Gentling & Training Mustangs & Burros
Mustangs/Wild horses and burros (wild donkeys) are wonderfully sophisticated, intelligent social beings. Only one thing stands between them and a loyal, lifelong bond with you: FEAR. Bottom line is, the animal thinks you want to have it for dinner!
A basic principle for working with wild horses and burros is:
One Size Does Not Fit All!
There are basic underlying realities of the way horses' and donkeys' brains are hard-wired. But each animal is an individual, as is each human.
Following a "program" can be helpful, but there really is no universal set of steps, etc., that must be followed in gentling a Mustang or burro.
The ideas presented in this section are presented to assist you, but should not be used as a substitute for direct personal experience.
HOW ARE MUSTANGS*/WILD HORSES DIFFERENT
FROM DOMESTIC HORSES?
Wild horses, like mules, must be trained the way all horses SHOULD be trained. They will not respond well either to being treated harshly or aggressively, nor to being handled in a lax or indecisive manner. They do not respond well to anger. Nor to "wimpiness". Like children, they will take over if you can't establish clear boundaries and limits. They will not do well if rushed, if you skip steps.
Wild horses are, first and foremost, simply HORSES. In most ways they are just like any other horse. There are some important differences, however.
Wild horses haven't been spoiled, abused or taught bad behaviors by anyone else. You are getting " Pure Horse." They are "blank slates" as far as experience with humans goes (but not to life in general!).
Wild horses have a much stronger sense of self-preservation than domestic horses, which must be understood in a training program. That's why going at the horse's pace and making sure everything is solid before moving to a more advanced step is important. That's why building trust is so important. Mustangs are capable of great loyalty, once they have learned to trust you. But until then, and so long as the horse thinks you may be out to get him, that sense of self-preservation will be challenging.
A horse who has spent time in a social band is smarter, has a stronger sense of himself, and is more sophisticated socially than one who has grown up a in a stall. Such a horse already knows good manners, respect, the ability to function in a social order, how to get along with others. Wild horses understand leadership - what a good leader is, and how to follow a good leader.
A wild horse has a deep ability to read and understand movement, energy, intent, and body language. It can read YOU loud and clear. We do not always read the horse well, however, and that's when the trouble starts.
Like all horses, mustangs are honest, and will give you immediate and honest feedback. That is why working with horses is so useful for personal growth, and even for rehabilitating prisoners.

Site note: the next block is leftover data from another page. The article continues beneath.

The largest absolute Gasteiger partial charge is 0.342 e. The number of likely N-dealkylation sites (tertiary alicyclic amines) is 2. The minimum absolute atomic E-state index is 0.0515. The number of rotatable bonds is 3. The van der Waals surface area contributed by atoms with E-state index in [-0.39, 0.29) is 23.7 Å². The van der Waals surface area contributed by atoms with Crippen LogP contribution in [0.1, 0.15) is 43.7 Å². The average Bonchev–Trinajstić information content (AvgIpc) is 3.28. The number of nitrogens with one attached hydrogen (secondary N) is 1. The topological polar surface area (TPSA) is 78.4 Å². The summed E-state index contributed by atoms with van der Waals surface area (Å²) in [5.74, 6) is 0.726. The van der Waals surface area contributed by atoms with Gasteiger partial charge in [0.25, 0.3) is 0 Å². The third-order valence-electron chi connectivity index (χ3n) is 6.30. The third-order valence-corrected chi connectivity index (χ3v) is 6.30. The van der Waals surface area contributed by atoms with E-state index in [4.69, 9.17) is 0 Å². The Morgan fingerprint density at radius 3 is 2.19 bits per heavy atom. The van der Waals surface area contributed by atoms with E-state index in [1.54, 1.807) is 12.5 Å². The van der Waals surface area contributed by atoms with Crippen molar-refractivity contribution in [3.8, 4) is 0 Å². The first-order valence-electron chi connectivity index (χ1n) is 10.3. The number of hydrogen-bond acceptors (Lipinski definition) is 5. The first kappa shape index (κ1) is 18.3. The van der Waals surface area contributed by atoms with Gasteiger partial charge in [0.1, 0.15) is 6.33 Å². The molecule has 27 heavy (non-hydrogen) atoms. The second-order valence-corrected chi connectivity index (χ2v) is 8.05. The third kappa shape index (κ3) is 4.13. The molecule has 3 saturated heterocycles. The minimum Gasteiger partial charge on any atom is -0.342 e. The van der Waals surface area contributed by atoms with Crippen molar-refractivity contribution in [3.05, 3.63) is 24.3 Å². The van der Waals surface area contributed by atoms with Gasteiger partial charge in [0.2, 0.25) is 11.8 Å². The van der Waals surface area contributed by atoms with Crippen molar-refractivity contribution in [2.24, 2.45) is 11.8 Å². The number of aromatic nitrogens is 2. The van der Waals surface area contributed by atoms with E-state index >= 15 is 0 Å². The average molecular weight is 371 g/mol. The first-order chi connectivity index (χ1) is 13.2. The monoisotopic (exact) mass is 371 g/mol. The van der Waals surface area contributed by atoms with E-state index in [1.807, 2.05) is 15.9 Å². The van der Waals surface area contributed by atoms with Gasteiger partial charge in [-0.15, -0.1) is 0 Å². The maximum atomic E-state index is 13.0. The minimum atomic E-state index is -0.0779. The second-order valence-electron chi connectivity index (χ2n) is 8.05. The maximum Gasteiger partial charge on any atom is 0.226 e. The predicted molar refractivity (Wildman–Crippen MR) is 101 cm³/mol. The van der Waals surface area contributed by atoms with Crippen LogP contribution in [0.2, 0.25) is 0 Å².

If you want the horse to trust you, be trustworthy!
Gentling and training your wild horse will make you a better trainer and handler of all equines, and a better person, too.
Once you have earned the horse's trust and loyalty, it is ready to be trained just like any domestic horse. And just like any horse, the better the training, the better the horse.
An added PLUS is that Mustangs have all the wisdom and savvy learned from their life in the wild. Even young horses with only a few months in the wild are better off for the experience!
Jerry Tindell says, "They were born into a Black Belt Family!"
*Note: By "Mustang," I am referring to horses who are wild-born - not domestically bred "Mustangs."
There are a wide range of effective, humane approaches to gentling & training wild horses.
These include "Conventional Horsemanship" based on pressure and release, "Natural Horsemanship methods that include using movement and body language to encourage the horse to "hook on" or "join up" with you, the "Fiddler's Technique", developed and popularized by Kitty Lauman and her grandfather, John Sharp, as "The Bamboo Pole" method, and Positive Reinforcement techniques such as Clicker Training. The most popular method in actual use is simply to spend time with the horse.
Each horse is unique, as is each human handler. You may feel more comfortable with certain methods than with others. You may find that one idea clicks with you better than others. What may work best for an expert may not be useful for a beginner who lacks the experience and background to understand the techniques. And each horse is unique in its temperament, issues, and talents. There's no cookie-cutter, one-size-fits-all set of steps that work equally well for all wild horse training! Listen to your horse! Adapt your training to his needs and abilities.
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